After what had been a stressful July, Mr T and I decided it was high time to let our hair down. With one child nearing three years old and the other approaching one, we booked our first kid-free 24 hours in well over a year and a half. Feeling a little flush and in need of a worthy celebration venue (no kids… for TWENTY FOUR hours!), the shortlist was very short indeed. High Table, an old favourite of ours, was fully booked; so the slightly more grandiose The Old Parsonage, part of the Mogford Group and sister to Quod and Gee’s, it was. I’d been for dinner once, years ago, and afternoon tea since, but hadn’t stepped foot inside since it’s refurb and was eager to visit.
Monkey bag, tiger dummy and kids packed in Grandad’s car, the front door shut and I was enveloped by a quite unfamiliar silence. The mantel clock ticked by, much louder than I’d ever realised, the wind blew through the open sashes gently nudging blinds back and forth. I sat. Forty minutes passed. The only thing awakening me from my dreamlike state was a call from my parents reporting safe arrival. Time to party!
OK, that might be a slight exaggeration.
The night started off with a couple of Havana Clubs at The Royal Oak, before making our way to The Old Parsonage. Mr T, in his wisdom, had selected an outfit of t-shirt and jeans – albeit with smart shoes – and we were immediately offered the option of sitting in an empty second dining room to one side of the main entrance, separate from the main dining area and directly behind the front terrace. We assumed this was down to Mr T’s attire, though it turned out to be quite the result for a ‘date night’, having it all to ourselves for a large part of the evening.
Our waiter for the evening, a young man with an eager presence and professional nature, allowed us space to settle in before offering menus, drinks, table water and subsequently bread – a delicious sourdough sourced, as I understand it, from local baker Natural Bread Company. Surrounding us were portraits of artists, writers and even Mr Mogford himself (provoking images of him standing beside his own image for thumbs up double selfie). The interior is grown up and sophisticated, walls and panelling painted with a dark mauve, curtains a rich velvet in deep pink hue, aged wooden doors natural and thick with original metal rivets. You could be fooled into thinking this was a modern day take on a secondary residence for Henry VIII.
Mr T may have felt a little out of place, but my inner princess felt really rather at home – fetch my other glass slipper and I’ll happily stay a little longer.
Back to the job at hand, our regal feast began with fish soup, served with rouille and croutons (£8). Having told Mr T in advance I would definitely be partaking in three courses, we both opted for fairly light starters and mains, selecting a luxurious sounding lobster salad for main (£18.50 – sometimes available as a starter for £9.50). On arrival, the soup matched in quality with others I’d sampled at equally high-end restaurants – velvety as the drapes, rich as the clientele – though in need of a tad more seasoning. The salad of lobster, avocado, fennel, radish and little gem was tasty, though a little underwhelming. I’d have possibly preferred a more exciting leaf, possibly frisee, to add a more interesting dimension and greater elevation of the dish. Little gem felt a tad too common for its classy crustacean partner. The lobster itself was delicious though and generous enough in portion, plump and sweet with freshness.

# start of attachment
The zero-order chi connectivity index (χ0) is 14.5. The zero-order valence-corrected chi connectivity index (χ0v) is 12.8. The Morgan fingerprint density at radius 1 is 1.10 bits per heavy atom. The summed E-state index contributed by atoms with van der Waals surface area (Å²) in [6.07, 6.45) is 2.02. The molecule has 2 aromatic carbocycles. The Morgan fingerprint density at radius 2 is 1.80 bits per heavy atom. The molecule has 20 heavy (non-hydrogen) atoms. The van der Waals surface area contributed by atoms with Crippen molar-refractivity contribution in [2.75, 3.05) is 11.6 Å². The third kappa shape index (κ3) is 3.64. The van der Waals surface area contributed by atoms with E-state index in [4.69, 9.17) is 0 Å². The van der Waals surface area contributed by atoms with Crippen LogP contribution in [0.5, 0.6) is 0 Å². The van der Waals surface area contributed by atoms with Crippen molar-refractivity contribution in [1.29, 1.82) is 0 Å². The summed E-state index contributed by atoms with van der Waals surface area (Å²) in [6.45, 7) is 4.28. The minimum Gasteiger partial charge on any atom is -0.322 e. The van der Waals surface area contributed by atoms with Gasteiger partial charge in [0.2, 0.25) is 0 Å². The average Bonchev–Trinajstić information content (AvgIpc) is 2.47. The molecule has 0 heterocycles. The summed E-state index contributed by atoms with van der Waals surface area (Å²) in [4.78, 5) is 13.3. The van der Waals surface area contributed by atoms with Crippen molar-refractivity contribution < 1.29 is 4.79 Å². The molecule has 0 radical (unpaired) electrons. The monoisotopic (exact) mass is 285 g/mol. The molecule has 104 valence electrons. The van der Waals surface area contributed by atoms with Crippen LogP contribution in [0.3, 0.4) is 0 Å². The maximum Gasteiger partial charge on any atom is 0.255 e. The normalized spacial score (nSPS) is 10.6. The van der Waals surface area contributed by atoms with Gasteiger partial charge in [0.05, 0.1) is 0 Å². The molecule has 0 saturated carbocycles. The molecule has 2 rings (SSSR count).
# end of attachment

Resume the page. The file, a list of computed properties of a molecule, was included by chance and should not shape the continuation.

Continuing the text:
The pace of the meal flowed naturally and calmly, allowing us time to savour the evening. We were no longer dining alone at this point, but with tables spaced comfortably apart, there was no feeling of crowding or lack of privacy. Impressive given the diminutive size of our ‘private’ dining space.
Dessert glided in, crème brûlée (£6.50) for me, raspberry ripple ice cream (£6) for Mr T. Mr T really does love his ice cream, if it’s on the menu in a restaurant, you can guarantee that he’ll choose it. But raspberry ripple? In a posh restaurant? Seemed like an odd choice, even for him. His predictability did him no favours on this occasion, as he wasn’t impressed with his ice cream – bordering on crumbly with ice particles throughout. My crème brûlée on the other hand, well that was divine. Rather than a deep ramekin, this brûlée was served low and wide, in a small gratin-style dish, allowing for a greater proportion of sugar crust to soft underbelly. Delicious. The caramelised sugar topping was perfectly executed – just thin enough, just caramelised enough, with a satisfying crack upon meeting the spoon.
With 12.5% service automatically added to the bill, no extra thought was required on paying. After an experience of this quality, I have no objection to that. Ask me about automatic service charges after a solitary sandwich or crêpe though and my answer will differ.
Including drinks (lager, wine, rum, dessert wine and mint tea!) and service, the bill totalled just under £110. Pretty impressive given the expensive perception of Old Parsonage. Certainly, we’d ordered light for main, but without consideration to price, so it was pleasing to see a posh meal out in Oxford can be obtained without having to break the bank.